Since last week, I’ve been swirling in a vortex of ecstasy and nostalgia. Why? Because after Miley Cyrus fried my neural cortex, I still had enough sentience left to enjoy the NSYNC reunion for which I’d been waiting a decade.
They were marvelous.
Now, after days of of listening to No Strings Attached (on CD, as it was meant to be), I’ve come to this conclusion: WE HAVE TO GO BACK. We’ve got to go back to 1998, the year NSYNC released their first stateside single, “I Want You Back.” If that’s not enough to have you dusting off theold time machine, let me remind you that 1998 was a pretty darn good vintage for books, too. Take a walk down memory lane with me, to a time when Clinton ruled the White House, Tom Clancy was dropping Rainbow Six, and Toni Morrison had just unleashed Paradise. Here’s a noncomprehensive list of some of the brightest tomes on 1998′s bookshelves. I’ll be looking for a flux capacitor while you reminisce:
The Hours, by Michael Cunningham
More than 50 years after her death, Virginia Woolf reigned again in Cunningham’s affecting stream-of-consciousness novel, concerning the lives of three women—one being Woolf herself—all related to Mrs. Dalloway. The concept is the same as Woolf’s original telling, in that it covers a single day in the life of each character, but you come away with a deeper understanding of all three: their struggle for meaning, and the quiet desperation that haunts each one. Heavy, I know, but when you’re done, you can go ogle Nicole Kidman’s fake schnoz in her Oscar-winning performance.
The Poisonwood Bible, by Barbara Kingsolver
Oprah loved it. A lot of other people did too. This saga of a missionary family in postcolonial Africa is relayed by the four daughters and wife of fire-and-brimstone Baptist minister Nathan Price. That alternating POV roots the narrative in reality: as the girls mature, so do their outlooks on their situation and on the Congolese who surround them. It’s a swirl of historical upheaval and anthropological observation, told through a bevy of strong female voices and a thought-provoking (if not unanimously palatable) spin on religion.
Harry Potter and the Chamber of Secrets, by J.K. Rowling
Oh, to relive the days when you not only had more wizarding adventures to look forward to, but you also had to wait just one year for the next installment! The second book of Harry and Ron’s magical mischief-making (and Hermione’s putting up with it) finds our young hero in his bedroom, making no noise, and pretending he doesn’t exist. Chamber of Secrets is one of my favorites of the series—the Ford Anglia! The Whomping Willow! Moaning Myrtle! Why did it have to be spiders?! It’s probably a good idea for you to just take some time off work and reread it right now.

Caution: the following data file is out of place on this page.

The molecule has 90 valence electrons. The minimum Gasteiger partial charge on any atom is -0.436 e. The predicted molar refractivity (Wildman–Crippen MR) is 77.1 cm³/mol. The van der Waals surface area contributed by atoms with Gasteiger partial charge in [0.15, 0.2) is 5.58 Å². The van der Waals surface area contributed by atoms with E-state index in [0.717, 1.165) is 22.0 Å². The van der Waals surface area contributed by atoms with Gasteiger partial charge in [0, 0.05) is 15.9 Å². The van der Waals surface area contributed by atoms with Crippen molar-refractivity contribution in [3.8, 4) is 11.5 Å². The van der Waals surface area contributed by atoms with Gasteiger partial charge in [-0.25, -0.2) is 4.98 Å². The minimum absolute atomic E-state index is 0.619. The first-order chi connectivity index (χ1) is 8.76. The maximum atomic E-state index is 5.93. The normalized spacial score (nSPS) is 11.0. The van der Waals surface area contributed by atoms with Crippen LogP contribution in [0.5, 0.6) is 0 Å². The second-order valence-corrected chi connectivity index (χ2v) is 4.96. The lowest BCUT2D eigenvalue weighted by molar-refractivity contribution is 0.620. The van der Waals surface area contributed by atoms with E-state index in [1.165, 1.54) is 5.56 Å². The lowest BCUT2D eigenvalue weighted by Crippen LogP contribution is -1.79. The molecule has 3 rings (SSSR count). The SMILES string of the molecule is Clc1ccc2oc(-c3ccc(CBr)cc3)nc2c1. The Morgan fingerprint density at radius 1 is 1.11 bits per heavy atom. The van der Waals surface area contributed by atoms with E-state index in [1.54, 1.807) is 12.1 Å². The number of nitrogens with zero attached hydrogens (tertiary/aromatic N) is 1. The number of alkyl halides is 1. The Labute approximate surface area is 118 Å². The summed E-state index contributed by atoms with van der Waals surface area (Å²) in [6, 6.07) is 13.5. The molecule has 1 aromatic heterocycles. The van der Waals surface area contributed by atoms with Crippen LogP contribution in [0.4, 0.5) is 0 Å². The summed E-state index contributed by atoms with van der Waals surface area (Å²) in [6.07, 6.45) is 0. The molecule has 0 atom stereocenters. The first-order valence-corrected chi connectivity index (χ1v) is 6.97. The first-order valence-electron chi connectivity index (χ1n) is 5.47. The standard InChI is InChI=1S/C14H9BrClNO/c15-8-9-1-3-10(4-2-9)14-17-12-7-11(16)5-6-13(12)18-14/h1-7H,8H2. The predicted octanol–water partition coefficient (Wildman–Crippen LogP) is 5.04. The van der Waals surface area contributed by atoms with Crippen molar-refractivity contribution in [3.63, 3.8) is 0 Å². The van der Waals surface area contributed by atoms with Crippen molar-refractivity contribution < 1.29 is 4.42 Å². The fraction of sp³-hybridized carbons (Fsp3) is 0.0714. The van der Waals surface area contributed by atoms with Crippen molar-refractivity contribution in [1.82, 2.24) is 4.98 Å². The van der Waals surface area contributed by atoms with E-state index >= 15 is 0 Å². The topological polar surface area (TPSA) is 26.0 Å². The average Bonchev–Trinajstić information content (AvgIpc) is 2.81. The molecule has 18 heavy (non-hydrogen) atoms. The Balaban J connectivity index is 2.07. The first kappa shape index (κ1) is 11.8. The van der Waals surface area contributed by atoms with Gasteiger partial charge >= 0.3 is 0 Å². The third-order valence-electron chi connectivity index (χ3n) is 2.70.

Holes, by Louis Sachar
The ultimate chain-gang novel for the recess set, Holes put the fear of the Warden into many a late-90s youngster. Sachar’s work won the Newberry Medal, which is all the more remarkable considering how little had gone right for Stanley Yelnats by the time he wound up digging holes at Camp Green Lake. Come on in, the Sploosh is fine.
About a Boy, by Nick Hornby
And they say the the aughts were the domain of overgrown man-children. Here, the man-child is a well-off bachelor (so, in essence, Hugh Grant). In his quest to woo sexy single mothers, he joins a single-parent support group, ends up meeting a schoolboy, Marcus, whose grasp on all things social is somewhat tenuous, and bada bing bada boom—you’ve got yourself an infinitely readable, disarmingly witty good time.
Stardust, by Neil Gaiman
Gaiman’s rendition of a sweet old-fashioned fairy tale is his standard fare: the surreal meets the familiar, magic is complemented by charming reality. Don’t be fooled: it may be fluffy on the outside, but the quest to find one’s Heart’s Desire can be bitingly funny. Not to mention, it introduces a phenomenal naming strategy for large families: on Primus, on Secundus, on Tertius…
Bag of Bones, by Stephen King
Picture it: a haunted author with writer’s block in Maine. Yep, he’s back! It’s a more subtle spook that King presents here, as opposed to the straight nightmares-forever plots of an It or The Shining. To say too much about what transpires for Mike Noonan, still grieving four years later for his wife, would be a sin, but it’s safe to say appearances are never what they seem, and King’s Maine can never be fully trusted.